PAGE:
You might say a bad teacher can only be worse. He leaves students with a bitter taste in their mouths. But herein lies the difference between bad and average; when something has left you with no taste, you don't search for that experience again. In this same way, the bored mind no longer searches for more knowledge. But how long would that same person leave a bad taste in their mouth? Most likely they will search for something to eradicate that bad taste. A pupil who has had a bad experience in class is left frustrated, angry – with a bad taste in his mouth. After a while he looks for something to change that frustration, search for something to rid his mouth of that bitter taste. The only thing that can change his distorted or misguided knowledge is clear insight into more reliable knowledge. Truth as opposed to lies, but the teacher doesn't have to lie to be unfit, better yet-- enlightenment as opposed to confusion. When the mind is confused it searches for logical paths to sort out the confusion and make sense of small parts of the total picture, even if the picture, as a whole, is incomprehensible. The student might take it a bit slower the next time around, sorting information bit by bit, instead of in confusing lumps. But for him there will be a next time.
Most people, when turned off by a religion or even diocese will go find another and not just give up on God, knowing that it’s the frailties of man that can distort the views of the big picture, even when the big picture itself has never changed.
The divorcee is always most vulnerable to another romance right after the separation. Is that because the divorcee is looking for another bad experience? Of course not, but they are looking to right a wrong. When you've had a bad love affair you search desperately for a good one.
But wouldn't it be best to have that original love be good? Isn't the same true for teachers?
Teachers are all-important. Even when they are on strike they are teaching... They have a direct hand upon our future. Teaching is more important for us than anything else, for it is what separates us from the insects. It is what led us to the present day, modern world. The building of knowledge through teaching. I don't need to be an Einstein to use his equations, because they were taught to me. I didn't have to try to work them out myself with an inferior mind to that of Mr. Einstein. I didn't have to invent and design my typewriter to be able to make use of it, either did the company who made it. That knowledge was passed down to them, leaving room and time for them to make improvements on the original and thus making a better product. The automobile is the classic example of an accumulation of many individual inventions all put together into one package that without any one of the many would not lead to the same final product.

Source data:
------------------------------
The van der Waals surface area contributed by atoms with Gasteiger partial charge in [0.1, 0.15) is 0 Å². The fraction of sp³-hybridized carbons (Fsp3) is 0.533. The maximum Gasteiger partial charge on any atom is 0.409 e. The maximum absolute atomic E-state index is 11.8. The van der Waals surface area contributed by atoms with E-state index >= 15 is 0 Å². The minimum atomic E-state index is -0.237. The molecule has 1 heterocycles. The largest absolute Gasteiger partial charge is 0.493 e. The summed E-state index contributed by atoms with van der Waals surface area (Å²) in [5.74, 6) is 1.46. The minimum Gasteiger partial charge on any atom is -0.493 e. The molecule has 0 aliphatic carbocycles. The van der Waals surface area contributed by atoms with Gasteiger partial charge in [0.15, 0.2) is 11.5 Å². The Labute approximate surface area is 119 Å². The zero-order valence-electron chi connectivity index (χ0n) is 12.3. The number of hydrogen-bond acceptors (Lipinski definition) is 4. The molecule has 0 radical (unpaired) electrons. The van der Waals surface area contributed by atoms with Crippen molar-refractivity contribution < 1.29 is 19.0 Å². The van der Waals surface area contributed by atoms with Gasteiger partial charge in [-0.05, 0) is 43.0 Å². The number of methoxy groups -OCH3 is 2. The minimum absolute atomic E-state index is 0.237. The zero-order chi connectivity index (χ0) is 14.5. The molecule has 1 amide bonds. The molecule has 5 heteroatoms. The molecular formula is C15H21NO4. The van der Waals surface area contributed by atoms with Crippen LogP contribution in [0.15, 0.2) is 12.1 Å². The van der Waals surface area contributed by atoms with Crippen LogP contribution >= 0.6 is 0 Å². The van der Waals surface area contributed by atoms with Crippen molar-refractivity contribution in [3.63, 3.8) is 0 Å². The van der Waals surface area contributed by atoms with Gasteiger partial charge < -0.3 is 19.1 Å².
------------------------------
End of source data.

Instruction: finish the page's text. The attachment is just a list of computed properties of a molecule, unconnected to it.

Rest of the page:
Teaching doesn't start in the classroom (At least not in Strongsville.) From the moment a child is born he is learning and being taught and influenced by everyone around him. His brain is forming and growing from the start. Even the best teacher can only do so much when there is no cooperation from home. Parents should be aware of what
goes on inside their children's school and classes. Parents should take heed in pointing out the fact that they believe a teacher to be bad. This doesn’t mean that they should automatically take the child’s side, because many times today I see the parents defending their child’s bad behavior and this only teaches their child that bad behavior is acceptable. The parents have much more influence over their children than can one “bad” teacher can have. Let them know that there are good teachers out there, and help guide them when they most need to have a good experience in education. I think a good teacher is delighted to have parents take a constructive interest in their children's learning.
And if a teacher is boring your child, rescue him from the sea of tranquility (No – Don’t send him to the moon!) but show him that learning can be a wonderful, almost magical, experience. Learning can be fun. Otherwise mankind would have never made it this far.
Teach your children well … (Please don’t Nash your teeth Mr. Graham)
P.S. A single cell in the brain may have
direct contact with 1,000 others. A
single teacher reaches 1,000's of
young minds …
Wednesday, March 20, 2013
A DAY I N THE L I F E
I am listening to the radio, trying to write. I remember how unsuccessful that has been for me in the past, so I turn it off…
God, the silence is killing me…
I lean back on my chair, carefully so as to prevent the tablet from falling off my knee. The distant sound of a barking dog and the infrequent passing of cars, echoes in my head. I can hear an indistinct ringing. Not sure if it's church bells or in my head, I block the sound out. The dog continues to bark…